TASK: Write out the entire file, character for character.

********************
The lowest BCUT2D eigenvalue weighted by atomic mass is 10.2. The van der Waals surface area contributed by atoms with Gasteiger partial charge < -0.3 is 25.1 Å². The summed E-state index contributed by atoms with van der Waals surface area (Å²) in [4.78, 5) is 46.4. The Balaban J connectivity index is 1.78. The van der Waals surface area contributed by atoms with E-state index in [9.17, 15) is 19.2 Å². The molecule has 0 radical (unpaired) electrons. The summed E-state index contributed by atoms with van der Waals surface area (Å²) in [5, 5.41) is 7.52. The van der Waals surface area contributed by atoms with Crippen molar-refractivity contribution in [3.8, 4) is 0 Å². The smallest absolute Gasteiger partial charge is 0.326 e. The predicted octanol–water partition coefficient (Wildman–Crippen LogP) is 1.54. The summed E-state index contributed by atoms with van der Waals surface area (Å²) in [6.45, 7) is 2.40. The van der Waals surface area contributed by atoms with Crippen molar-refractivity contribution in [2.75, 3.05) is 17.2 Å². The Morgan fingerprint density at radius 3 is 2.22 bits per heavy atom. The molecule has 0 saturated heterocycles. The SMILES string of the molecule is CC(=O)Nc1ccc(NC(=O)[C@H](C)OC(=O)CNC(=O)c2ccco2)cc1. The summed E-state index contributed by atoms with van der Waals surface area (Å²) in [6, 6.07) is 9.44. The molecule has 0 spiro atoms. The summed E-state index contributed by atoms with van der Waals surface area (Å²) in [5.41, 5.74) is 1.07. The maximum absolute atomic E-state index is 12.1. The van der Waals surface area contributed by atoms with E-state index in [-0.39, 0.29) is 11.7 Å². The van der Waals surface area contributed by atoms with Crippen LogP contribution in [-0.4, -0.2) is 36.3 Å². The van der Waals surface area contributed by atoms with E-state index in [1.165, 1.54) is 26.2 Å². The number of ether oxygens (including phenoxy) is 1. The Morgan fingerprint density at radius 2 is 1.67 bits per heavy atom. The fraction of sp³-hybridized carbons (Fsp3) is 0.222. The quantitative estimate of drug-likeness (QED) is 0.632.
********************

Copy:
The lowest BCUT2D eigenvalue weighted by atomic mass is 10.2. The van der Waals surface area contributed by atoms with Gasteiger partial charge < -0.3 is 25.1 Å². The summed E-state index contributed by atoms with van der Waals surface area (Å²) in [4.78, 5) is 46.4. The Balaban J connectivity index is 1.78. The van der Waals surface area contributed by atoms with E-state index in [9.17, 15) is 19.2 Å². The molecule has 0 radical (unpaired) electrons. The summed E-state index contributed by atoms with van der Waals surface area (Å²) in [5, 5.41) is 7.52. The van der Waals surface area contributed by atoms with Crippen molar-refractivity contribution in [3.8, 4) is 0 Å². The smallest absolute Gasteiger partial charge is 0.326 e. The predicted octanol–water partition coefficient (Wildman–Crippen LogP) is 1.54. The summed E-state index contributed by atoms with van der Waals surface area (Å²) in [6.45, 7) is 2.40. The van der Waals surface area contributed by atoms with Crippen molar-refractivity contribution in [2.75, 3.05) is 17.2 Å². The Morgan fingerprint density at radius 3 is 2.22 bits per heavy atom. The molecule has 0 saturated heterocycles. The SMILES string of the molecule is CC(=O)Nc1ccc(NC(=O)[C@H](C)OC(=O)CNC(=O)c2ccco2)cc1. The summed E-state index contributed by atoms with van der Waals surface area (Å²) in [6, 6.07) is 9.44. The molecule has 0 spiro atoms. The summed E-state index contributed by atoms with van der Waals surface area (Å²) in [5.41, 5.74) is 1.07. The maximum absolute atomic E-state index is 12.1. The van der Waals surface area contributed by atoms with E-state index in [-0.39, 0.29) is 11.7 Å². The van der Waals surface area contributed by atoms with Crippen LogP contribution in [-0.4, -0.2) is 36.3 Å². The van der Waals surface area contributed by atoms with E-state index in [1.165, 1.54) is 26.2 Å². The number of ether oxygens (including phenoxy) is 1. The Morgan fingerprint density at radius 2 is 1.67 bits per heavy atom. The fraction of sp³-hybridized carbons (Fsp3) is 0.222. The quantitative estimate of drug-likeness (QED) is 0.632.